Opperman confirms govt commitment to introduce AE reforms in mid-2020s

Pensions Minister, Guy Opperman, has reaffirmed the government’s commitment to implementing the 2017 Automatic Enrolment Review recommendations in the “mid-2020s” to expand coverage of the auto-enrolment initiative.

Commenting in response to a written parliamentary question, Opperman stated: “We are committed to implementing the 2017 Automatic Enrolment Review ambitions in the mid-2020s, lowering the age for being automatically enrolled from 22 to 18 and abolishing the automatic enrolment lower earnings limit, so that contributions are payable from the first pound of earnings.

“In this way we will expand coverage of the successful workplace pension reforms and increase the amounts being put into retirement savings by millions of workers, particularly younger people and lower earners.

“The 2017 review report was clear that implementation will be subject to learning from previous workplace pension contribution increases, discussions with employers and others on the right approach, and finding ways to make these changes affordable.

“We will do this in light of the impact of the pandemic and our overall support for economic recovery, while continuing to support long-term saving, balancing the needs of savers, employers and tax-payers.”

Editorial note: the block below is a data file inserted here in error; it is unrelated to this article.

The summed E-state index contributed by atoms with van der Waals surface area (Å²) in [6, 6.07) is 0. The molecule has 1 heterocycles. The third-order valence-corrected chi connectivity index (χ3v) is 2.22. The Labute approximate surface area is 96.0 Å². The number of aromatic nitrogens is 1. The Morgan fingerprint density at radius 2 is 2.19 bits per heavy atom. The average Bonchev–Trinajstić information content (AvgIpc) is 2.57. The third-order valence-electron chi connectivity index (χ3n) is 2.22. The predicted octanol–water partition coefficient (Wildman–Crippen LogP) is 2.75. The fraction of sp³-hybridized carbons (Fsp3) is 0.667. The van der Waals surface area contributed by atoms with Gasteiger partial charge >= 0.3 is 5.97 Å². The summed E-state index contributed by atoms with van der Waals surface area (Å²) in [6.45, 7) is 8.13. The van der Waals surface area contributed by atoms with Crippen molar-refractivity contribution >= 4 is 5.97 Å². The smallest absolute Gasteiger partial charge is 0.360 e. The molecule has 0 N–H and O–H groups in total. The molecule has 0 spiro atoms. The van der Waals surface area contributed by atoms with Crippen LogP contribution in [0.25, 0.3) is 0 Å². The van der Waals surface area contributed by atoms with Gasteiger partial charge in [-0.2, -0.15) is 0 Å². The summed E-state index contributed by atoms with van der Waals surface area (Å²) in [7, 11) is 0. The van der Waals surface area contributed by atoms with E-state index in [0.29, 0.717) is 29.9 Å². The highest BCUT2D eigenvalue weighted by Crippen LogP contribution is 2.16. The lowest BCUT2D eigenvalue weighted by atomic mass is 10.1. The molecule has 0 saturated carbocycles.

The government has previously committed to a mid-2020s timeline for auto-enrolment reforms, including as a way to address the pensions gender gap, with Opperman also previously suggesting that the reforms could be included in a potential second pensions bill, should this be introduced.

Whilst Opperman's recommitment to the timeline has been welcomed, Aegon head of pensions, Kate Smith, warned that this deadline is "fast approaching", with much groundwork still to be done.

“The mid-2020s are fast approaching and realistically there is still a lot of work to be done before these can be implemented including building consensus, especially against a backdrop of increasing national insurance contributions from April 2022 for both employers and employees," she stated.

“If the changes are to be effective from the mid-2020 the work needs to start now to build a consensus, agree a timeline and draft the legislation to make this happen.”

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